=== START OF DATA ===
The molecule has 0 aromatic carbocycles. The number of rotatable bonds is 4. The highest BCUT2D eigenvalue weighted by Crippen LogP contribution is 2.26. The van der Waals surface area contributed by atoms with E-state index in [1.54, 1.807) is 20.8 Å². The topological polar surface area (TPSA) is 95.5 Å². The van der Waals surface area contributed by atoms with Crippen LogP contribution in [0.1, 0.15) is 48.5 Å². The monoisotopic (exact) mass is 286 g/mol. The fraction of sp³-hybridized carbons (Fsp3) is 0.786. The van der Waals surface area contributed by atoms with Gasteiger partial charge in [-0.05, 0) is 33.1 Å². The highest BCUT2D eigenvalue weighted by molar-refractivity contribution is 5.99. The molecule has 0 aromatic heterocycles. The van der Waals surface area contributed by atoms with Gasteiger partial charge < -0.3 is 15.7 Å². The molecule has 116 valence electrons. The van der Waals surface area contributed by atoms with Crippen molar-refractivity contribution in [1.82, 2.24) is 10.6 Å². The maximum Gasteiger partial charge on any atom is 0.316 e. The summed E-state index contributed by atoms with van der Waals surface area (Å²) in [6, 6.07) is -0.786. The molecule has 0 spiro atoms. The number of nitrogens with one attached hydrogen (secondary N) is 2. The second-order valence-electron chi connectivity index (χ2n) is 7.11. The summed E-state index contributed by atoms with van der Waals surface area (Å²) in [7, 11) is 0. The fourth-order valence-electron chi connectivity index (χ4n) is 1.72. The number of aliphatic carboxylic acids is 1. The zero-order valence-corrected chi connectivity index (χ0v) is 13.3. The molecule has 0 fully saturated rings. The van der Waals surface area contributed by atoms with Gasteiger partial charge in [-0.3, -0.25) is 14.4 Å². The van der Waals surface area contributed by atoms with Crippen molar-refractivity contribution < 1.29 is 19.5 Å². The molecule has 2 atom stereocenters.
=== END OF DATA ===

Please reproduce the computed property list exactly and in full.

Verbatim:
The molecule has 0 aromatic carbocycles. The number of rotatable bonds is 4. The highest BCUT2D eigenvalue weighted by Crippen LogP contribution is 2.26. The van der Waals surface area contributed by atoms with E-state index in [1.54, 1.807) is 20.8 Å². The topological polar surface area (TPSA) is 95.5 Å². The van der Waals surface area contributed by atoms with Crippen LogP contribution in [0.1, 0.15) is 48.5 Å². The monoisotopic (exact) mass is 286 g/mol. The fraction of sp³-hybridized carbons (Fsp3) is 0.786. The van der Waals surface area contributed by atoms with Gasteiger partial charge in [-0.05, 0) is 33.1 Å². The highest BCUT2D eigenvalue weighted by molar-refractivity contribution is 5.99. The molecule has 0 aromatic heterocycles. The van der Waals surface area contributed by atoms with Gasteiger partial charge < -0.3 is 15.7 Å². The molecule has 116 valence electrons. The van der Waals surface area contributed by atoms with Crippen molar-refractivity contribution in [1.82, 2.24) is 10.6 Å². The maximum Gasteiger partial charge on any atom is 0.316 e. The summed E-state index contributed by atoms with van der Waals surface area (Å²) in [6, 6.07) is -0.786. The molecule has 0 spiro atoms. The number of nitrogens with one attached hydrogen (secondary N) is 2. The second-order valence-electron chi connectivity index (χ2n) is 7.11. The summed E-state index contributed by atoms with van der Waals surface area (Å²) in [7, 11) is 0. The fourth-order valence-electron chi connectivity index (χ4n) is 1.72. The number of aliphatic carboxylic acids is 1. The zero-order valence-corrected chi connectivity index (χ0v) is 13.3. The molecule has 0 fully saturated rings. The van der Waals surface area contributed by atoms with Gasteiger partial charge in [-0.3, -0.25) is 14.4 Å². The van der Waals surface area contributed by atoms with Crippen molar-refractivity contribution < 1.29 is 19.5 Å². The molecule has 2 atom stereocenters.